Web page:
Monday, September 19, 2011

The New 52 Review: FRANKENSTEIN, AGENT OF S.H.A.D.E. #1


WRITER: Jeff Lemire
ARTIST: Alberto Ponticelli
COLORS: Jose Villarrubia
LETTERS: Pat Brosseau
COVER: J.G. Jones with Hi-Fi
32pp, Color, $2.99

War of the Monsters Pt. 1: Monster Town, USA

DC Comics has a version of Frankenstein’s monster that is similar to the Boris Karloff monster in Universal Picture’s 1931 film, Frankenstein (directed by James Whale). The character first appeared in Detective Comics #135 (cover date May 1948) and was created by Edmond Hamilton and Bob Kane, based upon the character in Frankenstein, the novel by Mary Wollstonecraft Shelley.

DC’s Frankenstein has been revamped a few times, the most recent being a version writer Grant Morrison made a member of the Seven Soldiers of Victory. As part of DC’s re-launch of its superhero comics line, “The New 52,” the Seven Soldiers version of Frankenstein is the star of a new comic book series, Frankenstein, Agent of S.H.A.D.E.

As Frankenstein, Agent of S.H.A.D.E. #1 opens, the demonic invasion of Bone Lake, Washington (population 4,500) begins. At S.H.A.D.E. (Super Human Advanced Defense Executive), Agent Frankenstein gets his marching orders… and a field team, although he insists he works alone. Not anymore, big fella! Meet the Creature Commandos: the amphibian/human hybrid, Dr. Nina Mazursky; the werewolf, Warren Griffith; the vampire Vincent Velcoro; and the mummy and medic, Khalis. But can even this uber-motley crew stop an invasion that doesn’t die, it multiplies?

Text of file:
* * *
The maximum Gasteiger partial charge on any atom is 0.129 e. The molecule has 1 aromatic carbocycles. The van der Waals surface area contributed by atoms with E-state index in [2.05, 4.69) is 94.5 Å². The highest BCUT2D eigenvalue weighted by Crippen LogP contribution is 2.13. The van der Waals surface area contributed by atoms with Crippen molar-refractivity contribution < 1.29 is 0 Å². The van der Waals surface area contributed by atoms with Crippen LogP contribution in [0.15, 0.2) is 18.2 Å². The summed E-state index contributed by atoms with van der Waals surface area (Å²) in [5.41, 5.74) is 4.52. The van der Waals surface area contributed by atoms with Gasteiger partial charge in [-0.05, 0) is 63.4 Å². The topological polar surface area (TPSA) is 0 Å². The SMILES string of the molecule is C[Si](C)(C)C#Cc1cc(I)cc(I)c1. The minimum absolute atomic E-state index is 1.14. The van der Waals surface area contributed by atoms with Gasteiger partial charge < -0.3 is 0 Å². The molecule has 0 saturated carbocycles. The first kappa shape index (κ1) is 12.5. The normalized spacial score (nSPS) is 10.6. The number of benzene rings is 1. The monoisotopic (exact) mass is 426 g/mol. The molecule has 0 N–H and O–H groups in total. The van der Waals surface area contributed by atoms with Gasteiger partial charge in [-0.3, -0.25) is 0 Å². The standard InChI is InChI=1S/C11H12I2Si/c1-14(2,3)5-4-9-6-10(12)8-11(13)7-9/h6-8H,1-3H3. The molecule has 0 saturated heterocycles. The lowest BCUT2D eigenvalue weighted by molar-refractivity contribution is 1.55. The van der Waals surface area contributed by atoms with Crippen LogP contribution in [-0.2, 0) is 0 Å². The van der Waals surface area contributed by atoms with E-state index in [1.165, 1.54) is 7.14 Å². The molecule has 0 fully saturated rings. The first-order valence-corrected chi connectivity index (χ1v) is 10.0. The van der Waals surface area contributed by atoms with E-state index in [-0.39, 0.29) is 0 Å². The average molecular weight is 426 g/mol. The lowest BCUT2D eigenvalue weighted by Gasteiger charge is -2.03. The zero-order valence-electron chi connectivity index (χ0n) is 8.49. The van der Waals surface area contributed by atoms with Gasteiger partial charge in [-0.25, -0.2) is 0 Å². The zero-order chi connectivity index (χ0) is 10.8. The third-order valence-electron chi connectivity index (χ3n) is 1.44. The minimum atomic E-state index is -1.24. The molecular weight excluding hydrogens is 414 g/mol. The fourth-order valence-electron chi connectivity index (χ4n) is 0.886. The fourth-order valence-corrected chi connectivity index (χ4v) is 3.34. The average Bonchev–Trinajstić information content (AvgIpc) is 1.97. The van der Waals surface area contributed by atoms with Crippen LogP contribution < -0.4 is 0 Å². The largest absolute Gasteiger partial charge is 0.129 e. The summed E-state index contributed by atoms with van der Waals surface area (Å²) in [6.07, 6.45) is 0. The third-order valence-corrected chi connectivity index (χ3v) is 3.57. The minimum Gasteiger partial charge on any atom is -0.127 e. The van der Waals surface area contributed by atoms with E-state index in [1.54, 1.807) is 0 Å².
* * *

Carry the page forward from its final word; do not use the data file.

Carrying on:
Frankenstein, Agent of S.H.A.D.E. can come across as DC Comics’ version of the B.P.R.D. (Dark Horse Comics), Mike Mignola’s troubleshooters from his Hellboy franchise. Even if S.H.A.D.E. is a riff on B.P.R.D., Jeff Lemire, so far, can’t touch the inventive madness of Mignola and the writers that collaborate with him. If anyone on this S.H.A.D.E. creative team is close to Mignola and company’s lovely madness, it’s artist Alberto Ponticelli. He gives Frankenstein, Agent of S.H.A.D.E. a decidedly Eurocomics vibe, and the scenes in which he draws sci-fi tech, his art recalls legendary artist, Moebius, and that legendary manga, Akira.

Considering what Lemire did with Animal Man, I want to give Frankenstein, Agent of S.H.A.D.E. a chance because this could be a really inventive title. Ponticelli’s art will certainly be a joy to scrutinize.


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